Fig. 2

Block diagram of the noise gating system

The noise blocking can also be illustrated in the diagram of Fig.3 in which the noise pulses are blocked in several windows marked leaving clean PDs detected by the system.

For the detection of air-born noise and those entering the HV terminals, a RF antenna and Rogowski coils, or coupling plate sensors are used for different generators. Noise entering the generator HV terminals are detected by a directional sensor. All noise detected will generate gating signals. With a certain width of windows closed to the noise, most interference are removed from the measuring unit giving more reliable measurement results of PDs inside generator windings.

4. GDD-3 PARTIAL DISCHARGE DETECTOR

Based on the techniques above explained, a new partial discharge detector GDD-3 has been developed

for insulation condition monitoring of generators. This detector uses advanced digital signal processing techniques and multiple noise gating channels for noise discrimination and blocking. With a specially designed dual CT sensor or capacitive coupler installed at the neutral of a generator, partial discharges of an in-service generator can be continuously monitored. Test results are recorded and analysed by the computer software. After analysis, the discharge magnitude and various statistical distributions can be displayed on the screen or printed out. The main results can also be saved in a computer database so that further analysis can be done to determine the trend of insulation deterioration. The measurement circuit connection is shown in Fig.4.

The detector has the following key features:

Easy to use:

 

The signals are detected, analysed and calculated by the computer-based measurement system. There is no need for expert explanation of test results.

User-friendly interface:

 

The

window-based

computer

software

has

all

functions in pull-down manual or push button format. On-line instructions and help are also available.

Noise discrimination:

 

Using advanced sensors, noise gating channels and digital signal processing techniques, most interference such as the thyristor switching pulses and noise from the HV terminals can be identified and blocked. The HF and LF components of each PD are analysed. From comparison between their peak voltages and time delays, discharges from different positions can be grouped and displayed in different forms for its identification.

Portability:

 

The detector is light in weight and very portable. The high frequency sensors are installed at the neutral of the generator and connected to a terminal panel on the generator neutral cubicle. The computer-based detector, including the GDD- 3 main unit and a notebook computer, can be easily moved around and connected to the panel outlets for PD measurements.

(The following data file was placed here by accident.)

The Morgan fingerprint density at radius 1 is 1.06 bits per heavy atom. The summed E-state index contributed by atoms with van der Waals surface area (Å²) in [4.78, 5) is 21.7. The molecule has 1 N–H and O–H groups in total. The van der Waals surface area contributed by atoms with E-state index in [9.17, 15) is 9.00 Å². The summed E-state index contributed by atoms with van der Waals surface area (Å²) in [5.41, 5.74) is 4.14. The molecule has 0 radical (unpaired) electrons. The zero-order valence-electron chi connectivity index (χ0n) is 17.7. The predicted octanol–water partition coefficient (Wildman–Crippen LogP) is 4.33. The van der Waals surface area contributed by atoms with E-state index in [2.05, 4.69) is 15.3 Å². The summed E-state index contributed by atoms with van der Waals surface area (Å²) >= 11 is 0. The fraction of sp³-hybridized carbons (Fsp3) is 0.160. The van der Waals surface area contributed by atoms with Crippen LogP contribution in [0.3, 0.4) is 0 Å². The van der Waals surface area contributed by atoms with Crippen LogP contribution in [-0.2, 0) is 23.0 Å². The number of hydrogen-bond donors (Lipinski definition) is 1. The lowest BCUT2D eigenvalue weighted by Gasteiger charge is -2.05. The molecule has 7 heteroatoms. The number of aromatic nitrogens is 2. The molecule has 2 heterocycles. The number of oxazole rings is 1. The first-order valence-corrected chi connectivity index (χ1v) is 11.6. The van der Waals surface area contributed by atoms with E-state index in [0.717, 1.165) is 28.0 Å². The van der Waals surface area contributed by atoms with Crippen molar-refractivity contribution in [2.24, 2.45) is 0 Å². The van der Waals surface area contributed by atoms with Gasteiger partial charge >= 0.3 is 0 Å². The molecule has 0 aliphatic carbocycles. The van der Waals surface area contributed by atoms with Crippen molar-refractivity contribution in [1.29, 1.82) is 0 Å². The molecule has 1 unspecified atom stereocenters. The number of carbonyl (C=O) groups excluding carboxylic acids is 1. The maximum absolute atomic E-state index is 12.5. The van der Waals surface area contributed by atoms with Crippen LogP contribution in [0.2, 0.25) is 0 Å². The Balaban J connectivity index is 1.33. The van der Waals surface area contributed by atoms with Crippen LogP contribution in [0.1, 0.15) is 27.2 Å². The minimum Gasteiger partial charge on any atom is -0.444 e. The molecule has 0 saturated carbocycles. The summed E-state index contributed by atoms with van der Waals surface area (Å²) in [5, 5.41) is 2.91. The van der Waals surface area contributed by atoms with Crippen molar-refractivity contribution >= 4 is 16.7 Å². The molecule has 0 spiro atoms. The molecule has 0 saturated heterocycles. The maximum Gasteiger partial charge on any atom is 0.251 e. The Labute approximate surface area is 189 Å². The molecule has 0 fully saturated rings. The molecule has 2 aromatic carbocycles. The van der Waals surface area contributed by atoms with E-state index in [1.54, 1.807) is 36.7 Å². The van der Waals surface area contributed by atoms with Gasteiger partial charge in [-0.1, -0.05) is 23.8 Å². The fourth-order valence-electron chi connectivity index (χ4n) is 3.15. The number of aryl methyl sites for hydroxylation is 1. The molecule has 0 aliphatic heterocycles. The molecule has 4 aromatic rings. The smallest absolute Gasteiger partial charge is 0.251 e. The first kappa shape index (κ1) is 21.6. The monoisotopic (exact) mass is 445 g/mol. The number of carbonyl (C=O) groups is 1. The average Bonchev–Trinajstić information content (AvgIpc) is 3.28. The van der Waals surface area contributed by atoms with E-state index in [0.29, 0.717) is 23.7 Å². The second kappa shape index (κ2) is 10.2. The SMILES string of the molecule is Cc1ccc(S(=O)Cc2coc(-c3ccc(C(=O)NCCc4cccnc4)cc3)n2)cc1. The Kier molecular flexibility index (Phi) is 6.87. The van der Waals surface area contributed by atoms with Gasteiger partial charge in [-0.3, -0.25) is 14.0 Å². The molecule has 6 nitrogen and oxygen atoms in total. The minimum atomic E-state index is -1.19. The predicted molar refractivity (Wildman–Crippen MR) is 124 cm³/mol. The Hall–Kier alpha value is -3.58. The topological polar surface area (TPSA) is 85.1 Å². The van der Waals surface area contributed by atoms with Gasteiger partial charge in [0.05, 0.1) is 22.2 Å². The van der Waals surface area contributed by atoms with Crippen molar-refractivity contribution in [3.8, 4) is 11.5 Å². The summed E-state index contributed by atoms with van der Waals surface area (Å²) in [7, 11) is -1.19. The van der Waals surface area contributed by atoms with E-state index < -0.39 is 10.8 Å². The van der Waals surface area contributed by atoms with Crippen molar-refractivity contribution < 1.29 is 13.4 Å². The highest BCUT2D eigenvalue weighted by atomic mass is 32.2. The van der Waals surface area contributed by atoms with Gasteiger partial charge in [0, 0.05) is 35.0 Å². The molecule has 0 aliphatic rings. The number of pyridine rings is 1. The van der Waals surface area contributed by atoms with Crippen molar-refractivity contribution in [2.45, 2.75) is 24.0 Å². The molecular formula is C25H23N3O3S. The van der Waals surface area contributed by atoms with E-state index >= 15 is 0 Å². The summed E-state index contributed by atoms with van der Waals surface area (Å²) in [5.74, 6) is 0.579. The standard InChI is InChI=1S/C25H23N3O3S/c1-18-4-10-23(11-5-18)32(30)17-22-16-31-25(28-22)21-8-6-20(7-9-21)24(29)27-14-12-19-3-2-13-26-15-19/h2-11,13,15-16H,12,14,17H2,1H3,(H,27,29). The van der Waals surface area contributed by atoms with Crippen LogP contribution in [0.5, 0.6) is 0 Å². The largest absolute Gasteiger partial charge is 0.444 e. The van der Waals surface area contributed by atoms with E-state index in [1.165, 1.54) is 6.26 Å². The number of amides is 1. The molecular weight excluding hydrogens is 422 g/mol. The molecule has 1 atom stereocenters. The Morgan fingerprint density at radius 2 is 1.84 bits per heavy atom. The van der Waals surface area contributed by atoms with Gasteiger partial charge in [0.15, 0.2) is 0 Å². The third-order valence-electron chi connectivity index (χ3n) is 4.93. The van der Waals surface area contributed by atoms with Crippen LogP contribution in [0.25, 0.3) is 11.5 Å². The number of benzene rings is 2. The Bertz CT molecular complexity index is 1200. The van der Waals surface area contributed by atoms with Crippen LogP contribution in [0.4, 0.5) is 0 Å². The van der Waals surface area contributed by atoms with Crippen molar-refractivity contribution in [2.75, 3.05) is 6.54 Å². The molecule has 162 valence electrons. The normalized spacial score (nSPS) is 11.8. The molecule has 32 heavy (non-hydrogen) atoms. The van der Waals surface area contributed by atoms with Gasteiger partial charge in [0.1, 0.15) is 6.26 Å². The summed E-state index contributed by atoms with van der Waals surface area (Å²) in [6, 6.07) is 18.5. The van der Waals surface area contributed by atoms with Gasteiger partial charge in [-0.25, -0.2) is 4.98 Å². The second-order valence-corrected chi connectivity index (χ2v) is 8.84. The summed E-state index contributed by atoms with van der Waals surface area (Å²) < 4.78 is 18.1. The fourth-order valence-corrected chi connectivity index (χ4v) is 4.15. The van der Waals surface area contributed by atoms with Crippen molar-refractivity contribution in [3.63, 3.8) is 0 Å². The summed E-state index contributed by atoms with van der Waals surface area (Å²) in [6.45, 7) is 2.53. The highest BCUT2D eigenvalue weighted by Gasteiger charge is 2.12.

Database software:

 

a

comprehensive database for future analysis. The trend of test results for a particular generator can

The analysis results can be

stored

in

be also determined for better assessment of its

insulation condition.

Signals + noise
Signals + noise
Noise detected by antenna Noise gate inputs Noise detected by directional sensor
Noise detected by antenna
Noise gate inputs
Noise detected by directional sensor
Noise gate inputs Noise detected by directional sensor Gate operating voltage Signals output to A/D converter
Noise gate inputs Noise detected by directional sensor Gate operating voltage Signals output to A/D converter
Noise gate inputs Noise detected by directional sensor Gate operating voltage Signals output to A/D converter

Gate operating voltage

Signals output to A/D converter

Gate operating voltage Signals output to A/D converter Fig.3 Noise is blocked by blocking windows leaving

Fig.3

Noise is blocked by blocking windows leaving PD signals to be measured by an A/D converter.

Exciter Generator HV bus noise sensor HF CTs and pre-amp Noise sensor and pre-amplifier Noise
Exciter
Generator
HV bus
noise sensor
HF CTs and pre-amp
Noise sensor and
pre-amplifier
Noise gating
Noise gating
inputs 2
input 1
GDD-3H
Replace the HF CTs
when using the HV
capacitor and sensing
impedance box.
GDD-3H main unit
PC for control and data
processing
Fig. 4
Measurement circuit connection of GDD-3 partial discharge detector
circuit connection of GDD-3 partial discharge detector Fig.5 A photo of GDD-3 including the main unit,

Fig.5

A photo of GDD-3 including the main unit, HV capacitor coupler and a notebook computer